The Effects Of The Tiananmen Square Protest Of China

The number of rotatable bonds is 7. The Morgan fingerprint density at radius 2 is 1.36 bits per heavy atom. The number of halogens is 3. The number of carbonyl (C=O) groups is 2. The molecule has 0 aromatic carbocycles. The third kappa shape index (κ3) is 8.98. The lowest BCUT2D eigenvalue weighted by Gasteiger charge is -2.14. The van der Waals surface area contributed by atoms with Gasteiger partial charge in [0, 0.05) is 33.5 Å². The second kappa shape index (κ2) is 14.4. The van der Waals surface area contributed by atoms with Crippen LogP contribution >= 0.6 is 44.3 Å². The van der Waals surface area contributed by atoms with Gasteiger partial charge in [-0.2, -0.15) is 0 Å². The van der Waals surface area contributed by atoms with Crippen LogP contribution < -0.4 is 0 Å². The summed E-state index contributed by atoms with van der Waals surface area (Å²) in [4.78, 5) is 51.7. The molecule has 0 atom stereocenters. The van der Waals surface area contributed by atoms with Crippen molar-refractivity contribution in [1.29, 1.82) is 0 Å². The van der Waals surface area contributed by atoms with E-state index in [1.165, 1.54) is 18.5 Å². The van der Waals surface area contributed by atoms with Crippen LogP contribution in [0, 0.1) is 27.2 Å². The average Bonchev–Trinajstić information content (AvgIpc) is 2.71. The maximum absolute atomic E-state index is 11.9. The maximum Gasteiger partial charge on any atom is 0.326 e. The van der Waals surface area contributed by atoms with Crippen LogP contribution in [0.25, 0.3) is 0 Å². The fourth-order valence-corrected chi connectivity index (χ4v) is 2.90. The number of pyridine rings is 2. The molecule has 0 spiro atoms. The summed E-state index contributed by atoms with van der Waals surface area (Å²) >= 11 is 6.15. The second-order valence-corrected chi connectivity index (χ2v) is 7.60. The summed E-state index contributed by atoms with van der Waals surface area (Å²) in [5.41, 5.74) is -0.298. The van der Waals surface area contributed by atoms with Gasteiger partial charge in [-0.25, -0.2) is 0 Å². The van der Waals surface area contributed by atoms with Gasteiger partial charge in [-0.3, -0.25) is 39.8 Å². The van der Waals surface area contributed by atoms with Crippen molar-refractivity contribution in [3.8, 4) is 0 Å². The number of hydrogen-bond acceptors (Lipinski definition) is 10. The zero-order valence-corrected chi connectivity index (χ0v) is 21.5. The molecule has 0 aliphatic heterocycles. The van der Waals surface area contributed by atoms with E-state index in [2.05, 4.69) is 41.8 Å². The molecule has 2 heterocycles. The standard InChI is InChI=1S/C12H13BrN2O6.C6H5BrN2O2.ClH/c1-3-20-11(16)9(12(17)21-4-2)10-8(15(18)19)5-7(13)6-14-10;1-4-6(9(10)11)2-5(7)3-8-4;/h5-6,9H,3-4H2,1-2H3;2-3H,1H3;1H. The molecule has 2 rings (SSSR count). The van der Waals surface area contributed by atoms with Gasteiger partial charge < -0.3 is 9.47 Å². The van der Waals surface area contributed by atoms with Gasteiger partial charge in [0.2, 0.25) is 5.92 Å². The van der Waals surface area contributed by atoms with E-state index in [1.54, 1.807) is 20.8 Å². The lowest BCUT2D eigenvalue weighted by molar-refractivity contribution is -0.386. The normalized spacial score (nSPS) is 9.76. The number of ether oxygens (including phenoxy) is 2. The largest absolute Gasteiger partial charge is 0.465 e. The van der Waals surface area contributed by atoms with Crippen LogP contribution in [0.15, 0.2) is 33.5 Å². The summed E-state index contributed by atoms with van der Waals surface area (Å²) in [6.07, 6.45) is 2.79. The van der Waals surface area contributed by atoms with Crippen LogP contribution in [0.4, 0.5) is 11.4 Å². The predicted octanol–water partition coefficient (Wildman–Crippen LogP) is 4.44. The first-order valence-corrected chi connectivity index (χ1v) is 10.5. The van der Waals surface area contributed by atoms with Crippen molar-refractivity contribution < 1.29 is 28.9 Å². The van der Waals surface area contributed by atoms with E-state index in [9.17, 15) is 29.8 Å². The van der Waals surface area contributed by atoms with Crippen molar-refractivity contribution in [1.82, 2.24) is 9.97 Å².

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Contrary to the Ying and Yang’s dependence on each other in Chinese philosophy, the people of China and their government could not depend on each other. The Tiananmen Square Protest of 1989 was a democratic movement calling for political and social reforms in China. This student led protest had been going on for many months but was forcefully oppressed by China’s People’s Liberation Army on the night of June third and fourth, 1989. The deaths that occurred as a consequence of the Tiananmen Square Protest was not the fault of the students, but rather, the disastrous situation China was in beforehand, the common belief that demonstrations would benefit the people, and the government’s obstinate decisions. China was suffering from harsh living conditions prior to the massacre, which pushed the students to take action. To begin with, the country had been under intense economic pressure. After adopting a capitalist type economy, the country began suffering from rising inflation, declining wages, and increasing unemployment rates. The biggest department store sold two hundred times its usual monthly income. Fearing inflation would make living necessities unaffordable, citizens used all their savings to purchase items ahead of time, thus, creating a false demand and increasing debt. Labour unrest grew as 20 to 30 million citizens were laid off in state enterprises that year. Many more were laid off in other labour sectors, increasing unemployment rates. Even though China’s economy

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